Railroad service into Galveston was
Montana fusionists nominated J. K.
Toole for governor. The labor party
refused to train with democrat* and
populists and nominated J. A Ferguson,
a Miesoula cigarraaker for governor.
Roosevelt spoke at Salt Lake.
Saturday, September 22
At the end of the first week of the
strike in the anthracite coal field* ol
i'eisr.Hylvania there are not wanting
MiTUn of a desire on the part of some
strikers to return to their work. This
Hontiment is generally confined, so far
at* reported, to the English speaking ele
ment among the mine workers. Experi
ence has (shown that these men are the
most conservative, the foreigners being
impulsive and hot-tempered in strike
Vice Chairman J. B. Edmiston of the
populist national committee has chal
lenged Senator Hanna, chairman of the
national republican committee to a joint
diecuesion. Mr. Edmiston makes' his
desires known in a long communication,
which contains a list of 34 questions for
Mr. Hanna to answer in public.
Labor is scarce at Gaiveston and 2000
men are wanted for street cleaning.
Roosevelt spoke at Green River and
Evanston, Wyoming.
The increasing demands for interior
crop-movicg funds is shown in a loss of
$0,752,200 cash by the Associated
Banks of New York for the week ending
September 22. All this money was
shipped west and south, operations with
the sub-treasury having resulted in little
change either way.
Sunday. September 23.
• A dispatch to the Times Herald from
Dallas, Tex , says: A cloudburst in the
Neocea River country, 90 miles west of
the Southern Pacific road, resulting in a
terrific Hood and much loss of life is re
ported. Meager details have been re
wired, hot it is claimed from .10 to 40
I employ* on the ghw , p „„„,.,,.,„
drowned and all the ranches swamped.
Many flocks of sheep have been lost and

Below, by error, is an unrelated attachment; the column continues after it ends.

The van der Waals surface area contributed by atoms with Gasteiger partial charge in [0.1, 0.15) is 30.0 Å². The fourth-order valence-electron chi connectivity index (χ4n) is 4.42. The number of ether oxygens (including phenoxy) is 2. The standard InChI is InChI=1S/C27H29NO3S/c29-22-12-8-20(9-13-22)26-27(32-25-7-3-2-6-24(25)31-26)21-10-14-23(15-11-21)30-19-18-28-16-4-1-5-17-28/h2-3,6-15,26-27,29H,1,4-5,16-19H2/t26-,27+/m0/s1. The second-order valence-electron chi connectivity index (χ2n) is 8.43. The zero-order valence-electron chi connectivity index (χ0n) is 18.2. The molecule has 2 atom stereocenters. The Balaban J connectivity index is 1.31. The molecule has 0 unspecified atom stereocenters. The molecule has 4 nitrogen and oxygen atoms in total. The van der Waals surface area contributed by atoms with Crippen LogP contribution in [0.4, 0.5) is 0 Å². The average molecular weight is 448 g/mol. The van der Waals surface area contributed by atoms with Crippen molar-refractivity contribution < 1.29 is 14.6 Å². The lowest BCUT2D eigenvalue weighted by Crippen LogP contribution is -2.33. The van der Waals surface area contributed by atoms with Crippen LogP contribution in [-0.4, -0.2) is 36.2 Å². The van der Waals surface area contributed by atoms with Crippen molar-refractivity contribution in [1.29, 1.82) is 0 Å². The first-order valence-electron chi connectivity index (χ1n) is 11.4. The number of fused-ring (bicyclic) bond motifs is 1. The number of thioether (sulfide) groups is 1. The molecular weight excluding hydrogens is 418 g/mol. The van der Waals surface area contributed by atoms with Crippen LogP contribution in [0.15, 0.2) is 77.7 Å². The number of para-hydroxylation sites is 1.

a large amount of property destroyed.
The Dmted States transport Port
Albert sailed from Seattle for the Philip
pines tonight with 509 cavalry horns
and a cargo of forage and commiesarv
It now begins to look as if the strike
of I ennsylvania coal miners will extend
to railroads handling coal.
Followers of Dowie, the Chicago divine
nealer, were tarred at Mansfield, Ohio.
At Cincinnati a conference committee
of the Amalgamated Association of Iron
and Sreel Workers and of the manufac
turers today signed the wage schedule
that will be effective until July 1 1901
It is known as the yearly scale, which be
gins always with July 1. Owing to the
unusual fluctuations of the market the
new scale had not been signed when the
mills shut down June 30, and the con
ditions have been unfavorable since
June, ho that the mills have been idle for
almost three months. As soon as The
scale was signed this morning messages
were bent in every direction before the
conferees breakfasted, ordering the fires
built at once. Some mills will start to
morrow, and all others as soon as possi
ble. This decision means employment
tomorrow to over 60,000 workiugmen
who have been idle since June awaiting
the udjusttnent of their wage scales
Monday, September 24.
Instead of the expected clash between
the troops and the striking miners in the
Schuylkill region, a peaceful calm pre
vailed in the region and there was not